Beyond these basic but essential medical services, you may be surprised to learn that your PCP can also address a variety of other health questions, including:

  • Gynecological health: For female patients, a family medicine physician can perform an annual physical and order labs, and they can also perform your pap smear and order mammograms as part of your physical when indicated. Family medicine physicians can also address routine gynecological health concerns such as abnormal periods, and they can prescribe birth control.
  • Chronic conditions: Family physicians can often manage chronic conditions such as diabetes, high blood pressure, high cholesterol and thyroid disorders.
  • Weight loss management: Primary care physicians can provide guidance on ways to make lifestyle changes through food choices and exercise, as well as prescribe medications to help with weight loss. If necessary, they can also offer referrals for surgical weight loss.
  • Mental health: Some mental health disorders can be treated initially at your family physician’s office. Family medicine physicians are trained to diagnose depression and anxiety disorders, and provide treatment with medications such as antidepressants.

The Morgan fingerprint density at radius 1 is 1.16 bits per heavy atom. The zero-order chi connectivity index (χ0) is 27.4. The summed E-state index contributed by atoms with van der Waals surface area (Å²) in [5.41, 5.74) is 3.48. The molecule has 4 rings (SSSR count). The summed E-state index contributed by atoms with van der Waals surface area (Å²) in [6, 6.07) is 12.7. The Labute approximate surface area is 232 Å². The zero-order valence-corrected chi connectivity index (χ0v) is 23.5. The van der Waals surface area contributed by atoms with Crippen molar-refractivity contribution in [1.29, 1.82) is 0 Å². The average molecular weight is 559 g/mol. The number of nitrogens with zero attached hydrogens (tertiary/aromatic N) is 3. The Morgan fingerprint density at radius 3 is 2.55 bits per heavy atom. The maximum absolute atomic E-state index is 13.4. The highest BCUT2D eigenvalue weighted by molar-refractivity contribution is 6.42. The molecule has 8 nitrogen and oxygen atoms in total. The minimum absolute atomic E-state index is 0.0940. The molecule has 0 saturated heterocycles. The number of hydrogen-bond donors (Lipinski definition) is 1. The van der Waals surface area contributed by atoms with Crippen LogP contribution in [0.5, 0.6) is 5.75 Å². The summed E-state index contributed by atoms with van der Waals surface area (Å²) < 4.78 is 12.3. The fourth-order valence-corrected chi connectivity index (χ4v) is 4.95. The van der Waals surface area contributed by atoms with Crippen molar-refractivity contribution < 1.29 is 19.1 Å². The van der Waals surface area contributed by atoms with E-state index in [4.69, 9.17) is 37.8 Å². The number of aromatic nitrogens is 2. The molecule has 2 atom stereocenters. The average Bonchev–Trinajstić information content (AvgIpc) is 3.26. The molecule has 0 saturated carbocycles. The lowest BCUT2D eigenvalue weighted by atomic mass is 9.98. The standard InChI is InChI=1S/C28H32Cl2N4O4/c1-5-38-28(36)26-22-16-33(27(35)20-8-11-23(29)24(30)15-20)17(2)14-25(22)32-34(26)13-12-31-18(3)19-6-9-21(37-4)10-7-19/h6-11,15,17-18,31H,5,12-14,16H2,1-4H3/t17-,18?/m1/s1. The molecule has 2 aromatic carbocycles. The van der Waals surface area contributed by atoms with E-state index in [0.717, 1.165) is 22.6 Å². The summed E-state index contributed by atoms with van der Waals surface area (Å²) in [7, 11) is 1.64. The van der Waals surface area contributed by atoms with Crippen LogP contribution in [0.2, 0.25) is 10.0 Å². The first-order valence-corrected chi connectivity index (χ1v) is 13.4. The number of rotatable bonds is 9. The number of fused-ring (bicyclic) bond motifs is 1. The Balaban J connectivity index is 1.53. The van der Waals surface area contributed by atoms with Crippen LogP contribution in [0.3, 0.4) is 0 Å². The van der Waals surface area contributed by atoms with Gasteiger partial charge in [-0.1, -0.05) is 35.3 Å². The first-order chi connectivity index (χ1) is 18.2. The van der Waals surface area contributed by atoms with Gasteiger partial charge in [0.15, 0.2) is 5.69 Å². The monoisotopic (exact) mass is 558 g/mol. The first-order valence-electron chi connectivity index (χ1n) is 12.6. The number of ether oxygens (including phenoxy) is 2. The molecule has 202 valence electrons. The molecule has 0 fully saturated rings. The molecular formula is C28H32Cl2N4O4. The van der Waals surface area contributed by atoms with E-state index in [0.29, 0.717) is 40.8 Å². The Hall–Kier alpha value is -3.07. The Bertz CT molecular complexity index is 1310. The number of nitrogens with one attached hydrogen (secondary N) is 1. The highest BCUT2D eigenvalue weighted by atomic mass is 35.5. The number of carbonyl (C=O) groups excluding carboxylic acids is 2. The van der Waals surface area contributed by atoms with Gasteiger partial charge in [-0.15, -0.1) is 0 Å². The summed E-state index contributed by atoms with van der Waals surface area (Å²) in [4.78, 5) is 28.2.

• Skin problems: Your family physician can evaluate your skin concerns and determine if you need treatment by a dermatologist. Some family medicine physicians also have the training to perform a variety of in-office skin procedures, such as removing skin tags, freezing warts and performing some skin biopsies.

Millennials and primary care

The greatest gap in primary care services occurs among millennials born between 1981 and 1996. As mentioned above, 93 percent of these younger Americans don’t schedule regular preventive care appointments with a primary care physician, instead often relying on urgent care clinics for minor emergencies and after-hours care.

One problem with that approach is that more than half leave with an unnecessary prescription for an antibiotic, compared to only 17 percent seen at a physician’s office. Unfortunately, this practice of over-prescribing can put you at risk of serious side effects and contribute to the growing worldwide problem of bacteria resistance due to antibiotic overuse.

It’s essential for younger Americans to realize that while their health may be robust at this stage of life, it’s inevitable that all of us will have health issues sometime during our lifetime. And many of those problems can be mitigated, or possibly even avoided, if you establish a relationship with a trusted primary care physician whose goals are not only to treat your ailments, but also to educate and empower you to take the steps necessary to promote a long and healthy life.

Finding a primary care physician near you

If you need a primary care physician, you can get assistance in finding one here. You can also find practical advice to help you stay well on the Baylor Scott & White Health blog, Scrubbing In.